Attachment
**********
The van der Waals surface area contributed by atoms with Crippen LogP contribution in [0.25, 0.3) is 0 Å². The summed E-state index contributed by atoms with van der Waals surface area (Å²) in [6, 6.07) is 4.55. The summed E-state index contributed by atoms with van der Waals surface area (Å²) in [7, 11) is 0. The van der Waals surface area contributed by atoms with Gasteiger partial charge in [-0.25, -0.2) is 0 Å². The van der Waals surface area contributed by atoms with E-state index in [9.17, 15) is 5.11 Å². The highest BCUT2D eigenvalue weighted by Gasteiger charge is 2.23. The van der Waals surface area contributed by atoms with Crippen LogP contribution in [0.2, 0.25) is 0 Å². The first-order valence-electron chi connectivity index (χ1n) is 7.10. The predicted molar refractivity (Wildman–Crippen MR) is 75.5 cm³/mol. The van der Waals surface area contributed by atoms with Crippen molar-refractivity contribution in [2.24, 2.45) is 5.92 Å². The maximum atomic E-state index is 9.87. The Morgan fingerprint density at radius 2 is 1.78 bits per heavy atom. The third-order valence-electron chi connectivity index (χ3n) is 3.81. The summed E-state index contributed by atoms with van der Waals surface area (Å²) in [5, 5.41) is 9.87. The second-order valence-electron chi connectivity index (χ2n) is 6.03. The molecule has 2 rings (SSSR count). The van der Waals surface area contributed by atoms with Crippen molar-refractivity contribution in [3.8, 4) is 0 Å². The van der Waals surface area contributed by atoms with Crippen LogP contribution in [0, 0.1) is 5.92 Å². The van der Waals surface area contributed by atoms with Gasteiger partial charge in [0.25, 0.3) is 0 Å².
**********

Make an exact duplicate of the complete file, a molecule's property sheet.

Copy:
The van der Waals surface area contributed by atoms with Crippen LogP contribution in [0.25, 0.3) is 0 Å². The summed E-state index contributed by atoms with van der Waals surface area (Å²) in [6, 6.07) is 4.55. The summed E-state index contributed by atoms with van der Waals surface area (Å²) in [7, 11) is 0. The van der Waals surface area contributed by atoms with Gasteiger partial charge in [-0.25, -0.2) is 0 Å². The van der Waals surface area contributed by atoms with E-state index in [9.17, 15) is 5.11 Å². The highest BCUT2D eigenvalue weighted by Gasteiger charge is 2.23. The van der Waals surface area contributed by atoms with Crippen LogP contribution in [0.2, 0.25) is 0 Å². The first-order valence-electron chi connectivity index (χ1n) is 7.10. The predicted molar refractivity (Wildman–Crippen MR) is 75.5 cm³/mol. The van der Waals surface area contributed by atoms with Crippen molar-refractivity contribution in [2.24, 2.45) is 5.92 Å². The maximum atomic E-state index is 9.87. The Morgan fingerprint density at radius 2 is 1.78 bits per heavy atom. The third-order valence-electron chi connectivity index (χ3n) is 3.81. The summed E-state index contributed by atoms with van der Waals surface area (Å²) in [5, 5.41) is 9.87. The second-order valence-electron chi connectivity index (χ2n) is 6.03. The molecule has 2 rings (SSSR count). The van der Waals surface area contributed by atoms with Crippen molar-refractivity contribution in [3.8, 4) is 0 Å². The van der Waals surface area contributed by atoms with Crippen LogP contribution in [0, 0.1) is 5.92 Å². The van der Waals surface area contributed by atoms with Gasteiger partial charge in [0.25, 0.3) is 0 Å².